Background: Radiation therapy is often part of treatment of head and neck malignancies. After radiotherapy patients are at risk to develop osteoradionecrosis. The development of osteoradionecrosis is unpredictable and has a major impact on quality of life.
Objectives: The radiation induced histologic changes were investigated in minipigs in order to find an experimental model of radiogenic bone damage.
Methods: Sixteen Göttingen minipigs were divided into four groups to receive irradiation at an equivalent dose of 0, 25, 50 and 70 Gray. Thirteen weeks after irradiation, three implants were placed on the left side of the mandible. Twenty-six weeks after irradiation the minipigs were sacrificed and histologic assessment of left and right mandible was done on Masson Goldner trichrome colored coupes.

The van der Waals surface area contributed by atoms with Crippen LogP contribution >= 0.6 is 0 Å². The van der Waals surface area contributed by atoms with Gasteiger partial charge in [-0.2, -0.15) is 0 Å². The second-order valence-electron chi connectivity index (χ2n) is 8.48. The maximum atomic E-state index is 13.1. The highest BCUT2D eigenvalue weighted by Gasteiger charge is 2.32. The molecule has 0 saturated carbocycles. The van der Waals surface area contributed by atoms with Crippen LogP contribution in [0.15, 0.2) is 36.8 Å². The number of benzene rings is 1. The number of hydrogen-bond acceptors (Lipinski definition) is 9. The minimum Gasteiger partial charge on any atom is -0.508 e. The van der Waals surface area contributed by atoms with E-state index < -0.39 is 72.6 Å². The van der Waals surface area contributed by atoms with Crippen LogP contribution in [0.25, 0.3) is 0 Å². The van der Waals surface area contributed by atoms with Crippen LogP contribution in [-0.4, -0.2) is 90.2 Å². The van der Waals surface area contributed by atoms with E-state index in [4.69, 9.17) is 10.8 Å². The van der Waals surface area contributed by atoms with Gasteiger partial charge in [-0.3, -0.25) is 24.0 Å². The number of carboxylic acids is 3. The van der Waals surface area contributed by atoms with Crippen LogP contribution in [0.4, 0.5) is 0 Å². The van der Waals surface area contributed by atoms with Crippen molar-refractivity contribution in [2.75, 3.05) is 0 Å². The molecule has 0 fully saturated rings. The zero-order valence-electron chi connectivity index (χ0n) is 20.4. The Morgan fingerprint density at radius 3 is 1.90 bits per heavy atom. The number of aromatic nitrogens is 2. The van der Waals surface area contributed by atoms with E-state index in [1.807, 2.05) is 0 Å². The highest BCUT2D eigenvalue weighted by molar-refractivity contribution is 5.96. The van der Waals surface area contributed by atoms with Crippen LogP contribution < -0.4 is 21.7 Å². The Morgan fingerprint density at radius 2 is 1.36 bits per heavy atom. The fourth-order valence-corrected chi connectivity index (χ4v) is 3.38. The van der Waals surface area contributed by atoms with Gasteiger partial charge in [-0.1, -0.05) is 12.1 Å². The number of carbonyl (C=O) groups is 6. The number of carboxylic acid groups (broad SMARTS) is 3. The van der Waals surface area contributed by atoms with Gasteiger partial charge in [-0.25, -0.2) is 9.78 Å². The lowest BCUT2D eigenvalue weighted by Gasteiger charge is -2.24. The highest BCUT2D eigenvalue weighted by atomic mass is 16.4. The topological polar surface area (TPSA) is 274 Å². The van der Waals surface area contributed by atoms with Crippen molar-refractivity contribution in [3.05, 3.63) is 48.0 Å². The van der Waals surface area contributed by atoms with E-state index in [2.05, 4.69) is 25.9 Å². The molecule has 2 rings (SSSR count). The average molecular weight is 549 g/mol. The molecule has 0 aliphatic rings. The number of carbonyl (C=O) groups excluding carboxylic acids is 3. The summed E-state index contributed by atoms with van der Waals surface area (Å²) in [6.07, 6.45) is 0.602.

Results: Two minipigs developed osteoradionecrosis (one with 50 Gray and one with 70 Gray). We present here the histology of two controls, two 50 Gray and two 70 Gray minipigs. Both cases of osteoradionecrosis were included. We show that depending upon the radiation dose, the shape of the mandibular canal varies due to reactive bone apposition. In all irradiated minipigs bone remodeling is seen, both inside and outside the external cortical layer. Nerve fibers show a decrease in color-intensity in the 70 Gray group and fibrosis of the intima is seen in the irradiated arteries.
Conclusions: Bone remodeling with the formation of subperiosteal and reactive bone, intimal fibrosis and trombosis in the inferior alveolar artery, as seen in our experimental model, is also described in human studies. We propose therefore that this is a successful animal model for radiogenic bone damage.